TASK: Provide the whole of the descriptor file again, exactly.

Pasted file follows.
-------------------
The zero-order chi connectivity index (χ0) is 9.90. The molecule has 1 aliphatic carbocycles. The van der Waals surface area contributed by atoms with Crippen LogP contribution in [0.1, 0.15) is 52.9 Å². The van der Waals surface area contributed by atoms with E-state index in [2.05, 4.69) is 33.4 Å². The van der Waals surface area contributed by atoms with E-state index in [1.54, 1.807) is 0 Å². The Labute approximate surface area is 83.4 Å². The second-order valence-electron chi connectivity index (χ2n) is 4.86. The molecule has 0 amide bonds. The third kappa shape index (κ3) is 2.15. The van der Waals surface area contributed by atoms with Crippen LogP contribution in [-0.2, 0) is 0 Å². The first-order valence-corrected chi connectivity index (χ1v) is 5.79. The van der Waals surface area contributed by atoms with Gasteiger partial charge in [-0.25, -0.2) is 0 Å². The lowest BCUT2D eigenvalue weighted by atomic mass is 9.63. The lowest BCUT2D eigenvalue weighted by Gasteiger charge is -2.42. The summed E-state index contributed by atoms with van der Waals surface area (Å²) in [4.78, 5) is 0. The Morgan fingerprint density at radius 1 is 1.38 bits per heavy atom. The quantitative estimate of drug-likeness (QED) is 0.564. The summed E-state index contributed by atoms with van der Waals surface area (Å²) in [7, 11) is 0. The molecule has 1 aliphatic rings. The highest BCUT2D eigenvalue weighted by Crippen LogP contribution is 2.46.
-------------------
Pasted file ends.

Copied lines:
The zero-order chi connectivity index (χ0) is 9.90. The molecule has 1 aliphatic carbocycles. The van der Waals surface area contributed by atoms with Crippen LogP contribution in [0.1, 0.15) is 52.9 Å². The van der Waals surface area contributed by atoms with E-state index in [2.05, 4.69) is 33.4 Å². The van der Waals surface area contributed by atoms with E-state index in [1.54, 1.807) is 0 Å². The Labute approximate surface area is 83.4 Å². The second-order valence-electron chi connectivity index (χ2n) is 4.86. The molecule has 0 amide bonds. The third kappa shape index (κ3) is 2.15. The van der Waals surface area contributed by atoms with Crippen LogP contribution in [-0.2, 0) is 0 Å². The first-order valence-corrected chi connectivity index (χ1v) is 5.79. The van der Waals surface area contributed by atoms with Gasteiger partial charge in [-0.25, -0.2) is 0 Å². The lowest BCUT2D eigenvalue weighted by atomic mass is 9.63. The lowest BCUT2D eigenvalue weighted by Gasteiger charge is -2.42. The summed E-state index contributed by atoms with van der Waals surface area (Å²) in [4.78, 5) is 0. The Morgan fingerprint density at radius 1 is 1.38 bits per heavy atom. The quantitative estimate of drug-likeness (QED) is 0.564. The summed E-state index contributed by atoms with van der Waals surface area (Å²) in [7, 11) is 0. The molecule has 1 aliphatic rings. The highest BCUT2D eigenvalue weighted by Crippen LogP contribution is 2.46.